Quality of Life in California

Two major considerations for quality of life are staying physically active and staying socially engaged. We know that a sedentary, perpetually isolated lifestyle is bad for your health. The mild-to-warm weather in California means your favorite activities can usually continue year-round, keeping you moving and socializing consistently throughout your life.

California has something for everyone. Do you prefer vibrant evenings out in the city or quiet mountain escapes? Yoga on the beach? Pickleball in the suburbs? Hiking in the desert? It’s all here.

Why Warren Street Loves CA

Why else does our team love California? When asked “What are some reasons a person might want to retire in California?” here is what we had to say:

  • “Many job prospects for those who want to have a part-time retirement living.”
  • “On the tax note, Prop 13 and Prop 19 can keep CA property taxes low.”
  • “Good access to medical care and good doctors in most of CA.”  
  • “Diverse population and diverse cultures in CA.”  
  • “California is a great hub for entertainment and tourism.” 
  • “Home to multiple beaches, national parks, etc.” 
  • “CA is the largest municipal bond market by issuance.” 
  • “In-N-Out.”

Every state has something great to offer. Above all, we love to see our clients happy and living their best life – before and after retirement.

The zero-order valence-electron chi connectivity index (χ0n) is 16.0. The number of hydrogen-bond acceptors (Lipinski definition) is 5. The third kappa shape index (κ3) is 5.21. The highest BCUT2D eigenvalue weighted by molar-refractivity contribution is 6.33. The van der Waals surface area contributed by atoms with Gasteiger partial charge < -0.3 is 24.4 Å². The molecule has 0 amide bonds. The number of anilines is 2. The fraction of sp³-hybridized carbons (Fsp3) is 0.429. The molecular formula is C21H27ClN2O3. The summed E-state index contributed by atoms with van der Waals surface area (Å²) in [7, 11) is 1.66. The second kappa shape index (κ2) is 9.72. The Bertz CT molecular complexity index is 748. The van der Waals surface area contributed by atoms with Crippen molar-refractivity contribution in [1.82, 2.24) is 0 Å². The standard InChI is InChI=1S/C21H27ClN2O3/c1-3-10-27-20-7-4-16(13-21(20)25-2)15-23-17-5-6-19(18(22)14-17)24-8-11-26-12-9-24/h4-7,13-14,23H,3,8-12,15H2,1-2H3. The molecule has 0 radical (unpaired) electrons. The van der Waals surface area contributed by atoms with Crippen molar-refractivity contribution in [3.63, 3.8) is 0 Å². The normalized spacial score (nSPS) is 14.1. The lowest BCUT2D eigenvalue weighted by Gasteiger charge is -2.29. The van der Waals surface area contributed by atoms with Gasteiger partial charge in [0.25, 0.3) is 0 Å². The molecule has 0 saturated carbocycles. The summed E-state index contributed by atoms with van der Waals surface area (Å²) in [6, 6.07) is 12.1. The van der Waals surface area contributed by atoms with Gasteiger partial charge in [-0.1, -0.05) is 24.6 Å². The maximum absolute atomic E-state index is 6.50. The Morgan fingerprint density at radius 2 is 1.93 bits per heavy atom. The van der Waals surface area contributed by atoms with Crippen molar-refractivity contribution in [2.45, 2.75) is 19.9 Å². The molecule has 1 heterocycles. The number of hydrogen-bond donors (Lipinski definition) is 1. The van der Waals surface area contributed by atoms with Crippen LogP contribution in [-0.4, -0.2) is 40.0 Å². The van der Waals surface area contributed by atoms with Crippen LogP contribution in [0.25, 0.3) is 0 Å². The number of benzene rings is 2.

Do you want to continue your California dream after you retire? Or do you want to try somewhere new? Whatever your goals, Warren Street is here to help you make them reality.

Kirsten C. Cadden, CFP®

Associate Advisor, Warren Street Wealth Advisors

Investment Advisor Representative, Warren Street Wealth Advisors, LLC., a Registered Investment Advisor

The information presented here represents opinions and is not meant as personal or actionable advice to any individual, corporation, or other entity. Any investments discussed carry unique risks and should be carefully considered and reviewed by you and your financial professional. Nothing in this document is a solicitation to buy or sell any securities, or an attempt to furnish personal investment advice. Warren Street Wealth Advisors may own securities referenced in this document. Due to the static nature of content, securities held may change over time and current trades may be contrary to outdated publications. Form ADV available upon request 714-876-6200.

References:

https://www.thebalance.com/state-income-tax-rates-3193320

https://www.nerdwallet.com/article/taxes/california-state-tax

https://smartasset.com/taxes/california-tax-calculator

Part 3: A Lookback at Q1 and Portfolio Impact

If you’re talking with friends about market volatility, pessimists may say “downward is the only way forward,” but optimists like us will continue to share the sentiment that “We Will Prevail,” which is based on our assessment of history, data, and our go-forward market outlook.

For those of you who caught that subtle reference from the movie Inception, maybe you’re getting a taste for how big of a cinephile I am. For those who didn’t – no sweat; let’s wrap up this series of blog releases by assessing the first quarter’s market performance.